Thanks to Conor M. for sending me a scan of the January 2009 issue of Q magazine, which includes a brief review of U2 – A Diary. I can’t find the review on Q’s web site, so here’s the full text:
U2: A Diary
Matt McGee, Omnibus Press, £19.95
Want to know exactly what U2 were doing on 22 June 1985? Meeting R.E.M. for the first time in the glamorous environs of the Milton Keynes Bowl. How about 20 May 1981? Less historically, Bono was playing Pac-Man with two local radio personalities in the Holiday Inn, Rochester, New York state, after a soundcheck dispute resulted in a cancelled gig.
Matt McGee’s diary-style account of U2’s career, starting with their births and ending with Bono and his wife, Ali, attending the Boxing Day races in 2007, is an impressively exhaustive record of the band’s sprawling career.
A labour of love for the writer — the American founder of the @U2 website trawled through thousands of books and articles as research — it can be plain old hard labour for the casual reader. Yet you don’t need to be the kind of devoted fan who secretly checks to see what their favourite band were doing on their birthday or wedding anniversary to notice the way in which this meticulous format allows you to trace the ebb and flow of the band’s evolution, as tour dates and album releases are slowly replaced by meetings with Nelson Mandela and The Pope.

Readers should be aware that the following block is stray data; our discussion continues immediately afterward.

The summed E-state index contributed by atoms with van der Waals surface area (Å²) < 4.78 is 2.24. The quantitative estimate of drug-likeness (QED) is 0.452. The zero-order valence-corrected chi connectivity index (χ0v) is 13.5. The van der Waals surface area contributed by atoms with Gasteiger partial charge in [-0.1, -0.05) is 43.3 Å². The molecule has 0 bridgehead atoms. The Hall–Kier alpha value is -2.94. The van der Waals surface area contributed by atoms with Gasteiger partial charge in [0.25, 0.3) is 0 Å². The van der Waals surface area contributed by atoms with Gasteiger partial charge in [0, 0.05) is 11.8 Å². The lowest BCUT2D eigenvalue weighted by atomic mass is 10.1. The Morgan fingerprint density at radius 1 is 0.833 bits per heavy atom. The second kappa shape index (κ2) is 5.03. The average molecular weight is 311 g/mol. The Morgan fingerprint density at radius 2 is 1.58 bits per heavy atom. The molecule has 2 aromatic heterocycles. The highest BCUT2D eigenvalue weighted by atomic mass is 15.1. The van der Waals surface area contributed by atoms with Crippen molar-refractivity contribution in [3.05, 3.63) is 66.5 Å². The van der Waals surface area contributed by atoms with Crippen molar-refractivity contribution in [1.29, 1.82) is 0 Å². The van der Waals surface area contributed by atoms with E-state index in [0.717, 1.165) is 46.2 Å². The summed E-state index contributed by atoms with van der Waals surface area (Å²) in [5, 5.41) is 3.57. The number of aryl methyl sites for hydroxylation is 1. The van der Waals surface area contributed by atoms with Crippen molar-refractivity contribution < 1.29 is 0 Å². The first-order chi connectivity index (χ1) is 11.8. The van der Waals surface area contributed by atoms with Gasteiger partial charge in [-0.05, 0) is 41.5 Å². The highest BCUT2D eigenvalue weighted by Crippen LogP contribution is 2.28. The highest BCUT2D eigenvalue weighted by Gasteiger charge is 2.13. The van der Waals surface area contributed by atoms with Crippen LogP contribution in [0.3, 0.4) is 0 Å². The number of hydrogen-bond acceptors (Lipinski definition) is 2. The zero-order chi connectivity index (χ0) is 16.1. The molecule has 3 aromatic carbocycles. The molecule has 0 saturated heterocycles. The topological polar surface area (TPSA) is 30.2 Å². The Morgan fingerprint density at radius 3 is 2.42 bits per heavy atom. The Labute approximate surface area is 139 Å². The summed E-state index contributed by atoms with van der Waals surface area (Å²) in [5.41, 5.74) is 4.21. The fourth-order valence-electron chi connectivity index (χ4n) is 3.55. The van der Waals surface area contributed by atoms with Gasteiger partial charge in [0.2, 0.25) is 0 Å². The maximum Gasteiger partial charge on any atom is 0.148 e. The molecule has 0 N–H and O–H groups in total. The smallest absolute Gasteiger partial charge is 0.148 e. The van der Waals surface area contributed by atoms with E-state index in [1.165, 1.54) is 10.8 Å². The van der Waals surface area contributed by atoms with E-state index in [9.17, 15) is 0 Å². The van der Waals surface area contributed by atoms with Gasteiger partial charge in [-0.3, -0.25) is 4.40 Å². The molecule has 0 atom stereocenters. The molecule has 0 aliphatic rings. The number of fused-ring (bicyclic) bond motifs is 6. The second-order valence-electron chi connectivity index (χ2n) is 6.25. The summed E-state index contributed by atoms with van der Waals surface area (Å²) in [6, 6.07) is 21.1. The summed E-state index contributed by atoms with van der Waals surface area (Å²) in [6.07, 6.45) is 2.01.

Obsessive, certainly, but oddly compulsive as well.
– Victoria Segal
Overall, I think that’s a fair review. I’ll confess to being sensitive about the “obsessive” comment at the end; but I’m happy with the “impressively exhaustive record” line earlier.
Thanks again to Conor for sending the scan.